Then there is anchor-driven television continuing to do what it’s been doing for a decade now, substituting studio talk for reporting and whipping up a storm of nationalism at the slightest provocation. Their bow to new media comes from soliciting tweets as response.

They also get spoofed on YouTube for consumers of new media.

Legacy media outfits that can see the writing on the wall now have heads of digital development to strategize for a Web future. Together, with editorial, they will fix the buzzwords for new media journalism this year: curate, digitize, use metrics, engage.

What of old fashioned journalism’s future?

The grimmer things get in some parts of the real world, the more you need legacy media it seems to keep reporters on the ground. Last year, in the most dangerous parts of the world, a few even lost their lives using old journalism techniques to file for new journalism outlets such as Vice and Global Post. Here in India, as government policy changes, it is the old media reporter reading the fine print and tapping official sources who will report on what speeded up green clearances for projects in forest zones could mean for the country’s environment in the long term.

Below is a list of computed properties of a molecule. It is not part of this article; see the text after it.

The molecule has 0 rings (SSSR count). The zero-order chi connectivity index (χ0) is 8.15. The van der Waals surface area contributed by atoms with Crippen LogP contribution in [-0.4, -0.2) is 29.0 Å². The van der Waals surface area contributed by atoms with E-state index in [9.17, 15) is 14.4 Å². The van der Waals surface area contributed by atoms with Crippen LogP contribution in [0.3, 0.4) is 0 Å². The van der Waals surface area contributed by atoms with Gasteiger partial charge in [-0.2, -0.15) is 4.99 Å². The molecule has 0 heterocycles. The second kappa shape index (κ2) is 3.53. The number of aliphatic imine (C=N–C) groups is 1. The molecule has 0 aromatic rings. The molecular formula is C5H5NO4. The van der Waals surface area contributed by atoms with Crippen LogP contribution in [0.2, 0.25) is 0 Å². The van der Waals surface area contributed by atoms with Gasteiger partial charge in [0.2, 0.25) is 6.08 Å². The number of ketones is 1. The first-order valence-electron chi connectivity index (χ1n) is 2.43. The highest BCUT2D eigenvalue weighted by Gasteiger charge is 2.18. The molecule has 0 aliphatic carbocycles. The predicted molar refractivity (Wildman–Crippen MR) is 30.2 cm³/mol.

But that is changing. Of some 275 journalists and former journalists who took an online survey in November-December (on the website I run) on how they use social media, more than 60% said they use Twitter and Facebook as a news source, including finding leads for stories. So will their journalism universe shrink to tapping Facebook and following those on Twitter? Particularly as news budgets get cut?

If the future of journalism going to be increasingly about technology, will the preferences of media consumers who barely consume news online count? How will these be tracked? On Nieman Journalism Lab’s list of predictions for what will shape journalism in 2015 one contributor defined it as the challenge of “reaching readers whom we cannot friend", when media executives and journalists become increasingly dependent on social media and other technology tools.